Home > Barriers and enablers to HCV screening and treatment in Irish prisons.

Millar, Sean (2019) Barriers and enablers to HCV screening and treatment in Irish prisons. Drugnet Ireland, Issue 69, Spring 2019, pp. 23-24.

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Hepatitis C infection (HCV) is a major global epidemic with an estimated 399,000 people dying annually from HCV-related liver failure and cancer.1 Unsafe injecting drug use is the main route of HCV transmission in developed countries, with an estimated 20 million people who inject drugs (PWID) infected worldwide.2 Over one-half of Irish prisoners report a history of opiate use, with 43% reporting a history of injecting.3 A 2000 study estimated the prevalence of HCV infection in the Irish prison population at 37%, increasing to 81% in those with a history of injecting drug use.4 With recent advances in treatment regimes, HCV is now a curable and preventable disease and prisons provide an ideal opportunity to engage this hard-to-reach population. However, despite increased access to primary healthcare while in prison, many HCV-infected prisoners do not engage with screening or treatment.


A recent Irish study aimed to identify barriers and enablers to HCV screening and treatment in Irish prisons.5 In this research, published in the BMC Harm Reduction Journal, four focus groups took place in Mountjoy Prison for males and in the Dóchas Centre medium-security prison for adult females at the Mountjoy Campus in Dublin. Participants were recruited at both sites by open invitation through posters and directly by custodial and healthcare staff. Focus groups were facilitated by an experienced team of facilitators and included a series of open-ended questions covering the following areas: experience of community-based and prison-based HCV screening and treatment; barriers and enablers to uptake; challenges related to incarceration and release; inter-prison variations in healthcare delivery; and the role of security staff and peers in prison HCV management.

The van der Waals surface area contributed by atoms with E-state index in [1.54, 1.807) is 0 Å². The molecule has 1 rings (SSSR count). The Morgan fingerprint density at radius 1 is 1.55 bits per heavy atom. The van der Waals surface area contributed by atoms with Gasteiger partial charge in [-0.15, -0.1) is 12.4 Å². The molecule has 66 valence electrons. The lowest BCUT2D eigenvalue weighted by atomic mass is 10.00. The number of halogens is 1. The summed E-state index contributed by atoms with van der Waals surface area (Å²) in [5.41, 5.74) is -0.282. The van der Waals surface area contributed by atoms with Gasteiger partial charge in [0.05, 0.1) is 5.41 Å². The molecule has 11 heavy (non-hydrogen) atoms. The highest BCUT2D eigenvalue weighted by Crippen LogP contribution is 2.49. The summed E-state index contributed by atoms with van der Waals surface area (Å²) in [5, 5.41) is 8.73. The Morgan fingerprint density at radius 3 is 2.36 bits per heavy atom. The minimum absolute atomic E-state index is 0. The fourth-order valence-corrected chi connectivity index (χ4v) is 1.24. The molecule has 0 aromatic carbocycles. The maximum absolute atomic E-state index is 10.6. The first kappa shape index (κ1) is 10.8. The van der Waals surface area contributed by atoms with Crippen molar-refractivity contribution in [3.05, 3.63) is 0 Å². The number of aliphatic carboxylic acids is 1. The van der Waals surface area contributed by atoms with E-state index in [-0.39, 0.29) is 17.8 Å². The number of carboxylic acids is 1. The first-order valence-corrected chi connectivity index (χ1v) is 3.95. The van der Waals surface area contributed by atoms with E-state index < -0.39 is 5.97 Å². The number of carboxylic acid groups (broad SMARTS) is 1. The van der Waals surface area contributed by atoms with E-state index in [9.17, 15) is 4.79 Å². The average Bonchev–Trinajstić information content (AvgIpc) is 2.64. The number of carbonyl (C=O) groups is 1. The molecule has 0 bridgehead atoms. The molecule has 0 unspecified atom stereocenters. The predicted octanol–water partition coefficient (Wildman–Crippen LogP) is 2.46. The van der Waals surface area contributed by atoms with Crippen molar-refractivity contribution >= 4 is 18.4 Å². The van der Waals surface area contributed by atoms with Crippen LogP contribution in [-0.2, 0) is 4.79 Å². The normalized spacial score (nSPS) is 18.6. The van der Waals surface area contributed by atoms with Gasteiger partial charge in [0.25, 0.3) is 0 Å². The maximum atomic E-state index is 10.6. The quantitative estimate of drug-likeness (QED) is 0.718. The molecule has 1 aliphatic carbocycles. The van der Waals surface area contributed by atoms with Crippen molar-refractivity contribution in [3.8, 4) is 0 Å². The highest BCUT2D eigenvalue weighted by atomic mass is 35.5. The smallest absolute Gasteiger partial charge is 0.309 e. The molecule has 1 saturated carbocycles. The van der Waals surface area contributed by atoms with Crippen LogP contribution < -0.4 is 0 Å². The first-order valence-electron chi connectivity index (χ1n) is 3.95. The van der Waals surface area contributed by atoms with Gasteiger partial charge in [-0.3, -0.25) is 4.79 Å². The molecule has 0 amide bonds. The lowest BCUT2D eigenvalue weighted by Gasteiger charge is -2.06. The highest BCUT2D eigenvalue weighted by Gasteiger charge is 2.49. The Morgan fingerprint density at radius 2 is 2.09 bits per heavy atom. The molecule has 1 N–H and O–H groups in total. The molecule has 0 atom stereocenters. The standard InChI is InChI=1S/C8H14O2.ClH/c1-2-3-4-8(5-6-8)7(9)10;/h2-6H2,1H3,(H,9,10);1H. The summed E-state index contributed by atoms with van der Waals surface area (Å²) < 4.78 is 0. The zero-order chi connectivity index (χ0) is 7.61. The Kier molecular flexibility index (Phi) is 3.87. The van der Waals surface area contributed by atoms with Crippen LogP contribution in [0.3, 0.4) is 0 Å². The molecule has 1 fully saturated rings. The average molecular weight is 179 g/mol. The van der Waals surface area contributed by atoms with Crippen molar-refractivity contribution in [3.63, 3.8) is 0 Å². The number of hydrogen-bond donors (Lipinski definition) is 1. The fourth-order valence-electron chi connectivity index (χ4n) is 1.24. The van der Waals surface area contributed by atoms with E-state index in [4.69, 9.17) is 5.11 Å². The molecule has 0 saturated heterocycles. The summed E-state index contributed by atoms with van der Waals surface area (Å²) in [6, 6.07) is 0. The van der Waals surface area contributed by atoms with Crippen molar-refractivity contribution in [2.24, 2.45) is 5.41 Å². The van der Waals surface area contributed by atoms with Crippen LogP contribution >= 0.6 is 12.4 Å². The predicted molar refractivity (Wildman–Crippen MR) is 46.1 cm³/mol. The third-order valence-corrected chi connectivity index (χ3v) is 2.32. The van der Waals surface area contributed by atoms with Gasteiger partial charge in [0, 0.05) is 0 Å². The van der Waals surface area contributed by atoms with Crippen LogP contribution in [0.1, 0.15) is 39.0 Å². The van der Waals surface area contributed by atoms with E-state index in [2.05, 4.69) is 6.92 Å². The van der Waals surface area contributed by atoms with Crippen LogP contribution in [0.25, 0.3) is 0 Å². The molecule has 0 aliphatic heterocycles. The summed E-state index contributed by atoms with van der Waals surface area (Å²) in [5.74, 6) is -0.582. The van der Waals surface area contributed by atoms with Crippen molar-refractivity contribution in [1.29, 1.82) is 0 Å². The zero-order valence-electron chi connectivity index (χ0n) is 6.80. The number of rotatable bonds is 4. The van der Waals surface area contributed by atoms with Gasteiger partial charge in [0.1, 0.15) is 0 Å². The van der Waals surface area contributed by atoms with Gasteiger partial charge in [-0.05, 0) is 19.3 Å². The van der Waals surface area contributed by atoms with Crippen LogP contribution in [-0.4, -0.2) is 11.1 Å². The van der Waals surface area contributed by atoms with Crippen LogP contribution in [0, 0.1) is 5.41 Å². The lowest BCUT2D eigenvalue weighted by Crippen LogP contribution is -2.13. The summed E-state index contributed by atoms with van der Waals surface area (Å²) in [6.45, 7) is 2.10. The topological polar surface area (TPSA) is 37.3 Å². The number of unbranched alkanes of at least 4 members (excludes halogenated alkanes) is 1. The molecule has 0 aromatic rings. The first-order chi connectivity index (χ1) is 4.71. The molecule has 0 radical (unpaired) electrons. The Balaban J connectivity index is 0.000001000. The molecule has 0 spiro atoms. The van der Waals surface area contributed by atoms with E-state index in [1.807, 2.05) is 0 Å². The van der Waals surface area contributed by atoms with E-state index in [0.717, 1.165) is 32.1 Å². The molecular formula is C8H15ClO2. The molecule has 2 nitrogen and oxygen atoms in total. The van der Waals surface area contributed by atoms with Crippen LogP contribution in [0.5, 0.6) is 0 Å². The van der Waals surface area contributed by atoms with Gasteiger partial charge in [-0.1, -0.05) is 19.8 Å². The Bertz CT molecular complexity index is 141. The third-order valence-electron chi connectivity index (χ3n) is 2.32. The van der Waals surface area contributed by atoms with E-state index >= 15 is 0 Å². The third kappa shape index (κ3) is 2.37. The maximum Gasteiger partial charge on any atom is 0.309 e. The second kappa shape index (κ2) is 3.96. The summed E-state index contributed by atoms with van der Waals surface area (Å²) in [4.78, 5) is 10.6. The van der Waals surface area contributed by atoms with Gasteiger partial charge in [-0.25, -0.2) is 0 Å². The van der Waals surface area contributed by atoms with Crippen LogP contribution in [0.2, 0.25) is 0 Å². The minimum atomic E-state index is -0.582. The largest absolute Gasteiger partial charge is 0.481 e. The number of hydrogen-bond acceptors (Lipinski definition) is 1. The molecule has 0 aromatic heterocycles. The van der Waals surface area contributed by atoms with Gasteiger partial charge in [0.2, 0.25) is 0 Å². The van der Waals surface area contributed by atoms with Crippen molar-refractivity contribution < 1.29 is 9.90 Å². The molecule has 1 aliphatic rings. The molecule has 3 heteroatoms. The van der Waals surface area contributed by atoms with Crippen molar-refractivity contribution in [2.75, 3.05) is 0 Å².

The following themes related to barriers and enablers to both HCV screening and treatment emerged.



Lack of knowledge

All focus groups identified lack of knowledge as a major block to engagement with HCV treatment services. Prisoners were aware of their own lack of knowledge and were often confused about the different types of hepatitis. In addition, many prisoners were confused about the mode of transmission.


Fear of liver biopsy and treatment and concerns regarding confidentiality

Many prisoners spoke about their fear of treatment and the negative stories they had heard from other inmates. In addition, prisoners expressed concerns regarding confidentiality, with some believing that non-medical staff had access to their medical records. Many explained how prisoners were often called on the prison landing for certain blood tests and hospital appointments and that this revealed their medical status to the other prisoners and security staff.


Fear of being stigmatised and systematic barriers

In addition to concerns about confidentiality, prisoners indicated that there was a fear of being stigmatised by other prisoners and staff if they became aware of their HCV status. Several participants described a double stigma: the first associated with HCV status, and the second being a prisoner in a hospital setting. In particular, the practice of handcuffing male prisoners for security reasons while attending outpatient appointments was identified as increasing the chances of experiencing stigma and shame. Many prisoners also expressed frustration at the many systemic blocks to screening and treatment. These included delays in having bloods taken in addition to further long delays in receiving results.